Mr. Rogers had it right when he asked his viewers to come to his neighborhood; me too, but in my case I’m talking about restaurants.
My friend Atar and I were chatting about how the opening of the Table d’Eugene nearby where we both live had really elevated the gastronomic tone of the nabe. Oh, we’ve had our moments of joy and hope over the past few decades, but this appears to be “the real thing.”
I recall that when we first visited Atar and Elan’s place a quarter century ago, there was precious little around; there was a tatty, smoke-filled, local dive called Chez Paula which apparently still exists, where one could get tough but tasty steak/frites. There was the l’Entracte de Sonia & Carlos and the Poulbot Gourmet (now the Bistrot Poulbot which is not bad at all), two creaky old Montmartre bistros, the not so creaky Le Maquis, Le Pirogue, an African place that was cheap, cheap, cheap and a one-man band place, Chez Tony, that served up the best Southwestern chow within walking distance.
In those days Wally the Saharien was here too (at a location that is now O.J.) and while his couscous was as dry as the resto’s namesake desert, his mechoui was OK. And, of course there was our only starred place, Beauvilliers, that Colette loved for the huge flower display and the fabled brasserie, the Nord-Sud, named for Metro #12, which runs pretty much North-South. But it wasn’t a really hot quarter.
Then some good things happened. A really fine place, the Chants de Piano closed to be replaced by a series of Italian restaurants, the best and the last called Per Bacco, run by a wonderful Italian couple who after having two kids moved back to the Motherland.
Atar dared me to take a French friend to Les Negotiants, saying it should be a food scholarship for a starving Montmartois, and it was genuine that’s for sure. And we four would occasionally go to the not-so-bad Cottage Marcadet until another one-man band chef-waiter stopped pouring our wine, which he kept a dozen feet away, to discourage alcoholism.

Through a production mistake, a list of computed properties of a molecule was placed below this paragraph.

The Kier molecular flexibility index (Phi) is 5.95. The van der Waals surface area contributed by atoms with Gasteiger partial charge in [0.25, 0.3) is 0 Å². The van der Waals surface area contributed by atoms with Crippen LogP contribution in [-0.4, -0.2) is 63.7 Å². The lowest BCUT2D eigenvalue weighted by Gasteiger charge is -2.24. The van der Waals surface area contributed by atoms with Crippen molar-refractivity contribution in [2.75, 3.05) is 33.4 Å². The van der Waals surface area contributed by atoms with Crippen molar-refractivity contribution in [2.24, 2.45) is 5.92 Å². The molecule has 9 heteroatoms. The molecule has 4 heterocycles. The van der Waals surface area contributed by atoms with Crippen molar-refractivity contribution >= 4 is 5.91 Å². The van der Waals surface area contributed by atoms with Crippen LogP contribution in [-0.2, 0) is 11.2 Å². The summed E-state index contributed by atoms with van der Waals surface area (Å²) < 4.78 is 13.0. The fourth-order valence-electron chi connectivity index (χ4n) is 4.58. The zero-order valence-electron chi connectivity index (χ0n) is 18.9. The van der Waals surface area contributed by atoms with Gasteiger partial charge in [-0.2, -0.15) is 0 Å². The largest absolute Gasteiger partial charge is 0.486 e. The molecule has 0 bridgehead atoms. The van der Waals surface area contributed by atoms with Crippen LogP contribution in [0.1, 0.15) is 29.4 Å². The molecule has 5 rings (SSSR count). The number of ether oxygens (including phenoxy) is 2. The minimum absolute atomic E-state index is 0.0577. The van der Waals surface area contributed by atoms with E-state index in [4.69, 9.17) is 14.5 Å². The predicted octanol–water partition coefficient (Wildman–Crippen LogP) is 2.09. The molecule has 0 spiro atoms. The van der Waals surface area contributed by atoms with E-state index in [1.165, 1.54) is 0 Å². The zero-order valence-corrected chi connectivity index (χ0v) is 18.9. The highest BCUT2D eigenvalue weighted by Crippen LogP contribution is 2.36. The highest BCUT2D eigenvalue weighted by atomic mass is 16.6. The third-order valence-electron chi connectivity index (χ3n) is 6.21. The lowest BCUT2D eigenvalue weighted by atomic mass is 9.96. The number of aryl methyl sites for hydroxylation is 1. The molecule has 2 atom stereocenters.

There was also a wonderful place, again run by a couple, with RAF plates, called La Buissonerie, Nicolas Vagnon’s short-lived Table de Lucullus, and the funkiest place I’ve even been in – La Casserole which has survived despite of or I guess because of its outrageous decor.
And l’Histoire de…. had several lives, not all of them pleasant until it became the quite OK Oxilis.
But when I looked at where my friends in the city lived, I was green with envy.
In the last few years though, a bit farther away and a longer walk, things started to pick up with the renovations of Amelie’s Café des Deux Moulins, Diapaison, Le Winch and Le Café qui Parle. And the Cottage Marcadet has upscaled and become pretentious while Paris Boheme, which taught me about salmon unilaterale, fell onto hard times.
Somewhat more recently, some more funky places opened, Les Sauterelles, 2 Pieces Cuisine, ex-Le Bulldog and Le Truc, all of which had redeeming value but none of which one would think of if you lived 10 blocks away.
And yes, we saw La Famille and Le Moulin de la Galette go through several transformations, l’Oriental move down the hill to its detriment and Sale & Pepe rated in Figaro’s top 10 Paris pizza places.
But now with the Table d’Eugene we have a truly fine place, serving genuine French food at reasonable prices that one can get a reservation at without waiting months, unlike say Guilo-Guilo, which is the inverse. I wish it good luck and just hope it doesn’t succeed so well it moves downtown.
Written with a little help from my friends Atar and Elan.
Where can you go in the Jules Joffrin neighborhood?
La Table d'Eugène
18, rue Eugène Sue, 18th (Metro: Jules Joffrin, Chateau Rouge)
T: 01 42 55 61 64
Closed Sundays and Mondays
Lunch menu 10.5-12.5, dinner menu 21-27, a la carte 25-30 €